Marketing your Mud Crabs for Maximum Profits

Mud crab prices have steadily increased over the years, reaching a whopping CAGR of 10-15%. As a result, many have joined the rush into the industry by expanding into the traditional pond or vertical systems. Farm operators need to have a detailed understanding of the species of interests and mastery in maintaining water chemistry. Apart from technical skills, a good understanding of the consumer is also required in order to differentiate your product from other competitors. In this blog post, we will be discussing several qualities in the mud crabs that will help you in fetching better pricing for your product.

The first attributes that most consumers look at are the fullness of meat. Good quality crabs often have their claws and body full of meat, resulting in a satisfying experience for the consumers. Crabs that are full of water instead of meat are known as water crabs, which are crabs that are harvested not too long after moulting. As a result, the water crabs do not have enough time for them to grow their meat beneath their shell. Among other crustaceans like lobsters and prawns, mud crabs are one of the only species that have this problem. Crabs are usually graded before sending to consumers, but errors will persist and will result in disgruntled consumers. Restaurants will try to offer discounts for the consumers while claiming the discount from the suppliers. To reduce losses, mud crab traders and farmers will have their own fattening facility whereby these rejects are fattened for a short period of time and re-sold at a later date.

The second attribute that some consumers look at are the species and origin of the mud crabs. The famous species include the Sri-Lankan Scylla serrata or the Australian Giant Mud Crabs which are also Scylla serrata. Although Scylla serrata can be mostly found in Australia, Philippines, India, Sri-Lanka and Indonesia, there might be a price differential due to the origin. In general, consumers are willing to pay a premium price for the Scylla serrata from the Philippines and Sri-Lanka as compared to the Scylla serrata from Indonesia. Being that said, this might be a result of strict quality control from the exporter side. All things being equal, it is not uncommon for consumers to rank the meat quality of Scylla serrata being sweeter than other species like Scylla olivacea and Scylla transquebarica. However, the preference for the species will depend on the consumers’ understanding of the mud crab species. At the moment, consumers in Singapore are displaying one of the most in-depth understandings of the crabs.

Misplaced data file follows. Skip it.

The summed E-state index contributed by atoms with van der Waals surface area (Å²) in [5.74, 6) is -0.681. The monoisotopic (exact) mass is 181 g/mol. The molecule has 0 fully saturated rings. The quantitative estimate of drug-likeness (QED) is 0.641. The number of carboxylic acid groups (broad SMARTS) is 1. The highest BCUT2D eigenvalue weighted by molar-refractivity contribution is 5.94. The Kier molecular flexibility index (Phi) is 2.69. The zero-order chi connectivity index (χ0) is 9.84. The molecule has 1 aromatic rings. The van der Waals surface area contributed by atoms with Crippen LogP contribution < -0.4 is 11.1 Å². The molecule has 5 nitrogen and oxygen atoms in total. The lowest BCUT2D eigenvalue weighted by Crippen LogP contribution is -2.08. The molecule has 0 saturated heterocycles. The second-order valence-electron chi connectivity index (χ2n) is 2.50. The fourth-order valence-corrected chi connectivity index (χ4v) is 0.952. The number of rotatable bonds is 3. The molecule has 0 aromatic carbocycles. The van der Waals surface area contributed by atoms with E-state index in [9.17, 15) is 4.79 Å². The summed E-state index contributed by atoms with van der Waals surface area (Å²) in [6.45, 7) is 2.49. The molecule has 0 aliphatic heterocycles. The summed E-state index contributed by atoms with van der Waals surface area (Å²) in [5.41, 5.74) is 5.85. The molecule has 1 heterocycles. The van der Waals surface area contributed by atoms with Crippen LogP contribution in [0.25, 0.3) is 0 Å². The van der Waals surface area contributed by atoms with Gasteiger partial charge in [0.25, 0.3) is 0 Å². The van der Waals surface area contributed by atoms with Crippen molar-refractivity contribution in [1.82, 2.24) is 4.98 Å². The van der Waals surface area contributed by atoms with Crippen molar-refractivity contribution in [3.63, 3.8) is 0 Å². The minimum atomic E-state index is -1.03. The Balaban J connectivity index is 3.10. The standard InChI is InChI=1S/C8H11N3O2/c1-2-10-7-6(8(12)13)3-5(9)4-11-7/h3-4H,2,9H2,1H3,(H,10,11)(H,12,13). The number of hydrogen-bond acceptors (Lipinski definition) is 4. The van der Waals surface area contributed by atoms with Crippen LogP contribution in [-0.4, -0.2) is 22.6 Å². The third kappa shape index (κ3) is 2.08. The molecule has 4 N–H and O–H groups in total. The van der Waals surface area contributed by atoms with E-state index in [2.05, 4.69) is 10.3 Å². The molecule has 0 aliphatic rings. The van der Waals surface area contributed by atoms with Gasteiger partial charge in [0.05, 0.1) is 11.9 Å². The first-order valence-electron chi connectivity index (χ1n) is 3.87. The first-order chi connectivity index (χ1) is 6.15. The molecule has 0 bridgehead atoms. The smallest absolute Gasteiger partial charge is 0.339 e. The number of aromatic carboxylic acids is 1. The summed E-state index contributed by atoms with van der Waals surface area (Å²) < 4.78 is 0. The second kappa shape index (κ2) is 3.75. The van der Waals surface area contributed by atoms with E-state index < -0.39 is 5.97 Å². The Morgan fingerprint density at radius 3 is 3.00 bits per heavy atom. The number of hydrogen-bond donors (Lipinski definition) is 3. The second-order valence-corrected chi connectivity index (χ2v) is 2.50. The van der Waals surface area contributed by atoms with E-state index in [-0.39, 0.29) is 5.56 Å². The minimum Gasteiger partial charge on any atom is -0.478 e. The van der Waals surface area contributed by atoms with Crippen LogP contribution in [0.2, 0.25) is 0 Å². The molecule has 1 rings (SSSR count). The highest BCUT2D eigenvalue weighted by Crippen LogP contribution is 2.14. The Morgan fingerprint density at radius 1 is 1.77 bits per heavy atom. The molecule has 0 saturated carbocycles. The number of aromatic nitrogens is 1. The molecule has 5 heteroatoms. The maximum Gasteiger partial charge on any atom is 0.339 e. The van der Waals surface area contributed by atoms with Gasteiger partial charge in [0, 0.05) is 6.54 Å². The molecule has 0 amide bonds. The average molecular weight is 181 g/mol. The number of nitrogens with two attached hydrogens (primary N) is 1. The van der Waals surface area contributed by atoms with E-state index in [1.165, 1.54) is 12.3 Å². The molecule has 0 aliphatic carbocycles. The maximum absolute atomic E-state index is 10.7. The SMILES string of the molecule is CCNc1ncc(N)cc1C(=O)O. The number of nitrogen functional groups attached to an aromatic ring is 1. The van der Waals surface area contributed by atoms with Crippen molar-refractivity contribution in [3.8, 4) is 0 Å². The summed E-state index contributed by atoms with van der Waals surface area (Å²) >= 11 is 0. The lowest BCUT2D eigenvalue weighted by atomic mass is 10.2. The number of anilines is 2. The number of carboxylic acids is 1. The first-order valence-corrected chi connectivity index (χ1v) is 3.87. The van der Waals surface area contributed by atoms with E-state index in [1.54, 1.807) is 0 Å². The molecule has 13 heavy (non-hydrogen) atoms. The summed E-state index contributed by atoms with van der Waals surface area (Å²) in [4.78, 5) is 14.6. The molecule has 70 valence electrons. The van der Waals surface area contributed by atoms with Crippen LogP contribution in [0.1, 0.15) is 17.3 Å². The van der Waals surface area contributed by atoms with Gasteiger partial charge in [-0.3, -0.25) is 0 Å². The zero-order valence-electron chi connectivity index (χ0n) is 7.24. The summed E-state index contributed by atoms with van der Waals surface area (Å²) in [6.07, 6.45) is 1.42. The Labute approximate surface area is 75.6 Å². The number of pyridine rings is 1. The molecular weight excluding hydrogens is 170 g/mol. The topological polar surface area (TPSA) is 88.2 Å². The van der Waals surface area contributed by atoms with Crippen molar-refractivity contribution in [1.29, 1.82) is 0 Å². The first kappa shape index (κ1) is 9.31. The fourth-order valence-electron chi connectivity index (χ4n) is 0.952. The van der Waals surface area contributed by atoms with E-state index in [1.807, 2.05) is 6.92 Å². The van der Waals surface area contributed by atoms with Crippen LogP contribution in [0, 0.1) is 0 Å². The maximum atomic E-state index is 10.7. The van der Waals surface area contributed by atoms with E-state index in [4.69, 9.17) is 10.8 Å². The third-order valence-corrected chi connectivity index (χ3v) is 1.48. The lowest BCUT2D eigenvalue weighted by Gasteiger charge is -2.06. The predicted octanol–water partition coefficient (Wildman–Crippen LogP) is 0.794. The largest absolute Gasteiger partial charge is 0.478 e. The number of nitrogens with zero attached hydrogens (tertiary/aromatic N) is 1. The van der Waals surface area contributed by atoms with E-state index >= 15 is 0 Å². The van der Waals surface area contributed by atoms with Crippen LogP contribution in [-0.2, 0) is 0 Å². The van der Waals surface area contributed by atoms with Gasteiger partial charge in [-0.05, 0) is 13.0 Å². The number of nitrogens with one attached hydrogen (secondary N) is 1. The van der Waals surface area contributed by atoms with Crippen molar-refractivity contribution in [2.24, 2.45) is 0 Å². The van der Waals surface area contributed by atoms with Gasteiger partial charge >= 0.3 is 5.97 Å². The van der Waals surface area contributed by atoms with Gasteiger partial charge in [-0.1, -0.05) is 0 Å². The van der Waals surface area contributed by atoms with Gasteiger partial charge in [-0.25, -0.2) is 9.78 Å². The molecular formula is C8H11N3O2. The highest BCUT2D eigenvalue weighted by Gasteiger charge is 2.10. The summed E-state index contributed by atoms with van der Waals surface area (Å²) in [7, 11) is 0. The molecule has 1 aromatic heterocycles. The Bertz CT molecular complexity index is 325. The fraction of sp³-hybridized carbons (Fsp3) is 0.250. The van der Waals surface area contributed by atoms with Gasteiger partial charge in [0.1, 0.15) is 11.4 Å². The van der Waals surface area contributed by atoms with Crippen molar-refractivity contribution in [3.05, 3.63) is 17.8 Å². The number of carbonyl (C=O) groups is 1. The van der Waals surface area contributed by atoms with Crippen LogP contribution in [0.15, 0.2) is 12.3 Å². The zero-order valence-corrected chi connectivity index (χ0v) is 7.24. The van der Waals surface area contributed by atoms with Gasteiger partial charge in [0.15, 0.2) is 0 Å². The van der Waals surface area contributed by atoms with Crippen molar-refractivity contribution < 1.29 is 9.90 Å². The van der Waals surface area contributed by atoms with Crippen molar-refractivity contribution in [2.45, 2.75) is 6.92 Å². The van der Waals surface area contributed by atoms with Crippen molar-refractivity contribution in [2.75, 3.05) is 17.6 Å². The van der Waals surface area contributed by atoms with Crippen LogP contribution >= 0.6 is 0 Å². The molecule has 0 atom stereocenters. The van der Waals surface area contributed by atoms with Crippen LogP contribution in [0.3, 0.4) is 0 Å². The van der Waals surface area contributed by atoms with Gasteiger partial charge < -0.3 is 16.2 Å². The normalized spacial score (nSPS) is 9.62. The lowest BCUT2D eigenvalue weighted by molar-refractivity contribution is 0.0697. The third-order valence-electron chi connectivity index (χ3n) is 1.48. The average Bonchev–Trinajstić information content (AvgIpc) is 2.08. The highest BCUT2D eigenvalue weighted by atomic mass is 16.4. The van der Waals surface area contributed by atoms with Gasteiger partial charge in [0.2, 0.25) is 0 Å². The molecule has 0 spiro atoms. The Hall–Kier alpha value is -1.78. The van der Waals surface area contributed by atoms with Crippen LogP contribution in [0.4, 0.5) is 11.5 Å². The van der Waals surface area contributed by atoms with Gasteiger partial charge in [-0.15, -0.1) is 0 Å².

Mud crabs are prized for its giant claw, and male crabs will sometimes have 40% of their total body weight in the claw itself. For consumers in Singapore and Malaysia, they would prefer having a big claw in comparison to the crabs. Due to the aggressive nature of the crabs, they would sometimes fight against each other in which the loser will drop off their claws in an attempt to escape from being cannibalised. Mud crabs that are missing a claw or both their claws will result in a reduction in selling price. However mud crabs have the ability to regenerate their lost claw, and the new claws would be present after moulting. Despite that, the newly regenerated claws are usually smaller and would require another moulting cycle to return to normal.

Size is also another important factor to consider for consumers. The prices typically increases with bigger crabs. In the Malaysian and Singapore, crabs above 800-900 grams are considered big, while the average sizes spans between 500-700grams. 300-gram crabs are considered to be smaller crabs which are popular sizes for your average household. Crabs beyond 1kg in sizes might fetch a high price but might not do as well in terms of volume. In Singapore, consumers prefer 700-800 grams, while in 500-600 gram is quite popular in Malaysia. However, consumers in Vietnam and China prefers 300-400 gram sizes.

Different genders for mud crabs also fetch differences in pricing all else being equal. Female mud crabs with matured eggs are very popular among the consumers in Vietnam and China. These are mainly driven by consumer demand for roe and also the use of these crabs for broodstock. Apart from mature females, they are also a high consumer demands for immature females in the market. The transition between immature to mature females is due to the mating process.

Having a good understanding of consumer preference is important to ensure that your business is able to extract the maximum value from the product.

8 Kawasan Perindustrian Kluang, 86000 Johor, Malaysia

©2019 by RAS Aquaculture

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